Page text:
/ / 2019, law of contract, News


On or about 17 February 2005, Innovent Rental & Asset Management Solutions (PTY) Ltd (“the Appellant”), a company that finances the acquisition and leasing of equipment, entered into a Master Rental Agreement (“MRA”) with Transnet SOC LTD (“the Respondent”), under which it would acquire equipment in accordance with the specifications of the Respondent, and lease that equipment to the Respondent, in accordance with the terms as stipulated in the rental schedule of the MRA (“Equipment”).  

The MRA was subsequently revised, when the first tranche of equipment was acquired and leased to the Respondent. Subsequently, five rental schedules were concluded, in relation to additional equipment. All of those agreements have come to an end. Some of the equipment has been returned and the present dispute stems from the condition in which the Equipment had been returned, mindful of the relevant provisions of the MRA hereof, being clause 11, which is paraphrased as follows:
  1. Respondent shall, on termination of the MRA, return the Equipment in good working order and condition, fair wear and tear excluded, together with applicable documents, licenses and insurance policies to the Appellant (clause 11.1).
  2. Equipment shall be considered as not returned, if same is not decommissioned in accordance with the original manufacturer’s specifications and the appropriate certificates have been furnished to the Respondent (clause 11.2).
  3. Should the Respondent fail to comply with the abovementioned, then the Respondent, at the expiration or earlier termination of the renting of the Equipment, in terms of the MRA, and at the Respondent’s cost, shall deliver replacement Equipment, that is of a similar nature to the Equipment. Alternatively, would make payment of an amount equal to Residual Value of the Equipment (clause 11.3).
The Appellant contended in the High Court of South Africa, Gauteng Local Division, Johannesburg (“high court”), that the Equipment had not been returned in good order and condition, and that the Respondent had failed to comply with the abovementioned clause. Accordingly, the Equipment was to be regarded as not returned, as it had not been decommissioned in accordance with the original manufacturer’s specifications and was not accompanied by the appropriate certificates. The high court held that the Respondent had not returned the Equipment. The high court upheld its decision and dismissed the Respondent’s application for leave to appeal.
This case is a further appeal with special leave of the Supreme Court of Appeal of South Africa (“SCA”), from the decision that was made by the SCA to substitute the high court judgment, to absolution from instance with costs for the order of the high court. The issue herein is whether, on proper interpretation of clause 11.2 of the MRA, the Equipment had to be decommissioned in accordance with specifications prescribed by the original manufacturer. It is common cause that the original manufacture had not prescribed any special procedures for decommissioning the Equipment, and nothing had been done in this regard when the Equipment was returned. Therefore, the Respondent contended that no obligations were imposed on it by clause 11.2.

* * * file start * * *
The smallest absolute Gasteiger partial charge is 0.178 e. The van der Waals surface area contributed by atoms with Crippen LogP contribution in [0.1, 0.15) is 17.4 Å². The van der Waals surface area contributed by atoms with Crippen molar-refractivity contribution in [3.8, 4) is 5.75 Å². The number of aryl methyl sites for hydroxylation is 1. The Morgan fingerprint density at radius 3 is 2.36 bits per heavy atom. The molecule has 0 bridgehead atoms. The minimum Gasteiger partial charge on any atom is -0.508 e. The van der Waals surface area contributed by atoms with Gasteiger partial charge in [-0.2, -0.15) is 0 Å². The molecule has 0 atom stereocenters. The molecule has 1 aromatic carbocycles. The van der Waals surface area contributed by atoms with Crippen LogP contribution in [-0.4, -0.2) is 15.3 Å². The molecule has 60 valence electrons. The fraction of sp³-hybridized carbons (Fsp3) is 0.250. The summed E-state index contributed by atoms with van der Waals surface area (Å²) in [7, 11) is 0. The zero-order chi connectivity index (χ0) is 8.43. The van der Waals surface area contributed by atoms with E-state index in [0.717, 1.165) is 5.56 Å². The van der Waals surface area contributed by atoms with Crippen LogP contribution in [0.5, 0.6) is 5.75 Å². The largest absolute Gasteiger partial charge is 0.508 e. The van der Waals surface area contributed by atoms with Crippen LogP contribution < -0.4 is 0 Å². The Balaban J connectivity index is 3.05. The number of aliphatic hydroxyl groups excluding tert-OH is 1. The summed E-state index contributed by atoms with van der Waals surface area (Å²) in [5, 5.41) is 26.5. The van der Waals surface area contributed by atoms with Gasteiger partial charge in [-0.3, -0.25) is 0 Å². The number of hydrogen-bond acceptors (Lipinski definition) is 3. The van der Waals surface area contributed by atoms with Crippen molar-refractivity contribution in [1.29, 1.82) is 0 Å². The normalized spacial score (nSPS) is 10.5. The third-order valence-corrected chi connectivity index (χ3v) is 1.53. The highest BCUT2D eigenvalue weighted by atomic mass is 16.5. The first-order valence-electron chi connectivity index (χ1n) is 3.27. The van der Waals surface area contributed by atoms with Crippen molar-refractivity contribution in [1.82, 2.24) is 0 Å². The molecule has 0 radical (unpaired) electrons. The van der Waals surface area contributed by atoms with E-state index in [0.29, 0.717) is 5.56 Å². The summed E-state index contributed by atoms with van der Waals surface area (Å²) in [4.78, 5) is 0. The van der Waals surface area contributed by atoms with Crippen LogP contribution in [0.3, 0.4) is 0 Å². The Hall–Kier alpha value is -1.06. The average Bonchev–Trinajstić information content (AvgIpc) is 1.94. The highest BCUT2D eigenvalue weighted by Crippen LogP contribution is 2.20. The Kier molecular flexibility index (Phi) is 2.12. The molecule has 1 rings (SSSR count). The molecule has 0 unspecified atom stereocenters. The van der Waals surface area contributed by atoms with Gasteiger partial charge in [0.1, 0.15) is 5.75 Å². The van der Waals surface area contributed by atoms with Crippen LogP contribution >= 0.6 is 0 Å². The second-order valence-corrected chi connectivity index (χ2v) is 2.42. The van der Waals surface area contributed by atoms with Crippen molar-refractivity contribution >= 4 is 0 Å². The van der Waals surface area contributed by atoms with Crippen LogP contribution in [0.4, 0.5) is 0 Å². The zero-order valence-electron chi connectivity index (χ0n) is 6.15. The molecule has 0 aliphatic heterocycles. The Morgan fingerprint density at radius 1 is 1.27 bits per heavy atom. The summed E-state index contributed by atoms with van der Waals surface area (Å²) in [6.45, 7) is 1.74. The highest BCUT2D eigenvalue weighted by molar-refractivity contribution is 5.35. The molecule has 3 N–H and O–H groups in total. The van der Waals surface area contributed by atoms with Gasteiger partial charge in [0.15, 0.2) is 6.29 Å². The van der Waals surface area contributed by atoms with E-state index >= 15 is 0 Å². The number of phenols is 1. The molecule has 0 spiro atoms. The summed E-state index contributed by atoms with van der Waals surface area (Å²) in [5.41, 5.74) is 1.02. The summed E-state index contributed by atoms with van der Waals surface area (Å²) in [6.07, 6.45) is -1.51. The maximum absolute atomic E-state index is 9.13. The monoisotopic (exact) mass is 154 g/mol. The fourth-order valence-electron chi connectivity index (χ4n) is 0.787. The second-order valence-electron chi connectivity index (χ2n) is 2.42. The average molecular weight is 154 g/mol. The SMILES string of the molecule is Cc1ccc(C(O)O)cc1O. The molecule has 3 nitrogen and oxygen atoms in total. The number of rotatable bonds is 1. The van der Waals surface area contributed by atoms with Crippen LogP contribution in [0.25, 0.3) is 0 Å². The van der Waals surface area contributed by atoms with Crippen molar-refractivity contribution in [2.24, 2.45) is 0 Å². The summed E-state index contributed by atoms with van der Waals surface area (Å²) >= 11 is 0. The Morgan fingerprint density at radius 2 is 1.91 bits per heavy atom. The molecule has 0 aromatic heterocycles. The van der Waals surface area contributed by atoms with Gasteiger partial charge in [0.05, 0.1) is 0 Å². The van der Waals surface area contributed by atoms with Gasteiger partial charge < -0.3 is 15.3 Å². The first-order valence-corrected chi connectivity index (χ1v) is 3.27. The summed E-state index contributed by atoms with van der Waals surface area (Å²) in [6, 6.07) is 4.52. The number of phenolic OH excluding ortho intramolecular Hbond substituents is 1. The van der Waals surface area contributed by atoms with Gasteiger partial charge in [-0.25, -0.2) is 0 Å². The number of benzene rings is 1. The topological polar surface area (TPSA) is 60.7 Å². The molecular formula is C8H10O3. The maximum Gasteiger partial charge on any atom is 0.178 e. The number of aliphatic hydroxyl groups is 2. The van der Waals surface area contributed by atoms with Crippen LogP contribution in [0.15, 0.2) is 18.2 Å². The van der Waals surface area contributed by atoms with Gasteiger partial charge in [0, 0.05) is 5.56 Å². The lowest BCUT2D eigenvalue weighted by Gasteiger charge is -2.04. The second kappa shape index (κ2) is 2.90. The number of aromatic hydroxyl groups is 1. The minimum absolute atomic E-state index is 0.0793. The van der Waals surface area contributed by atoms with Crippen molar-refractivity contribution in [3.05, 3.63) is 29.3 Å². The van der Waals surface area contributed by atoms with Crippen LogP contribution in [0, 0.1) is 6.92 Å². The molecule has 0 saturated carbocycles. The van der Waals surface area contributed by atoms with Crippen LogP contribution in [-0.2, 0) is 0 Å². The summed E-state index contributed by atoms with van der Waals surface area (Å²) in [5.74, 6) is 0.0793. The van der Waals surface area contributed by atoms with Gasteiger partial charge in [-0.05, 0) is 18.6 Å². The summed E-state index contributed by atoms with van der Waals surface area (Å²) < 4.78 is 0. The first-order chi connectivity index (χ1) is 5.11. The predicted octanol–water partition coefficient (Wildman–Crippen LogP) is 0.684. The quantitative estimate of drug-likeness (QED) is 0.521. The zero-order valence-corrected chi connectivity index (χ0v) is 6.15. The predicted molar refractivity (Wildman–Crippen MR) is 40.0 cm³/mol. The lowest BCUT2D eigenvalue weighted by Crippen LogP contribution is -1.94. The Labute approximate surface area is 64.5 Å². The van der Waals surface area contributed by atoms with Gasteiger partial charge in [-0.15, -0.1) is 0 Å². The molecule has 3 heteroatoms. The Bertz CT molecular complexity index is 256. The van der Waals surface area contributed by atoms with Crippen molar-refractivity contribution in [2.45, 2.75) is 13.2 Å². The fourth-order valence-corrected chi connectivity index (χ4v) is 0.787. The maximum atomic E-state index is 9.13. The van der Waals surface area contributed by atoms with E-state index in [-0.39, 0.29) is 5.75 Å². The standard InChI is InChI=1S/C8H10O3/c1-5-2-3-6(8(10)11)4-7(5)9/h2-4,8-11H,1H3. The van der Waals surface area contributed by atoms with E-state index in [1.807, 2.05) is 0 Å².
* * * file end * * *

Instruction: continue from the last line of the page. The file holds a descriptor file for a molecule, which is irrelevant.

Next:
Counsel for the Appellant, submitted that clause 11.2, contained a presumption that in all cases, there needed to be a decommissioning in accordance with the original manufacturers specification, in an attempt to overcome the difficulty that there was common cause that the original manufacturer had done nothing of the sort. He did this by going through the background which led to the conclusion of the MRA, by stating that the Respondent was solely responsible for the nature of the Equipment, so the Respondent had to ensure that the manufacturer specified the requirements thereof. The fact that the Respondent failed to get these requirements, should not be laid to the Appellant’s door.  

The Appellant’s submission is based on a fundamental fallacy in the interpretation of contracts. The fallacy lay in describing clause 11.2 as a presumption and treating it as an independent enacting provision when in substance, it is a proviso to clause 11.1. To address this fallacy, the court relied on the case of Mphosi v Central Board for Co-Operative Insurance 1974 (4) SA 633 (A), which states that “…a provisio cannot be  construed as enlarging the scope of an enactment when it can be fairly and properly construed without attributing to it that effect”. The Court further mentioned the case of R v Dibdin [1910] P 57 (CA), which expresses that“…It sins against the fundamental rule of construction that a proviso must be considered in relation to the principal matter to which it stands as a proviso”. In light of the above, the Court dismissed this appeal with costs, including the costs of two counsels.


This case demonstrates the importance of including appropriate stipulations in standard form agreements, to secure obligations.

Written by Puseletso Radebe and  Omphile Boikanyo

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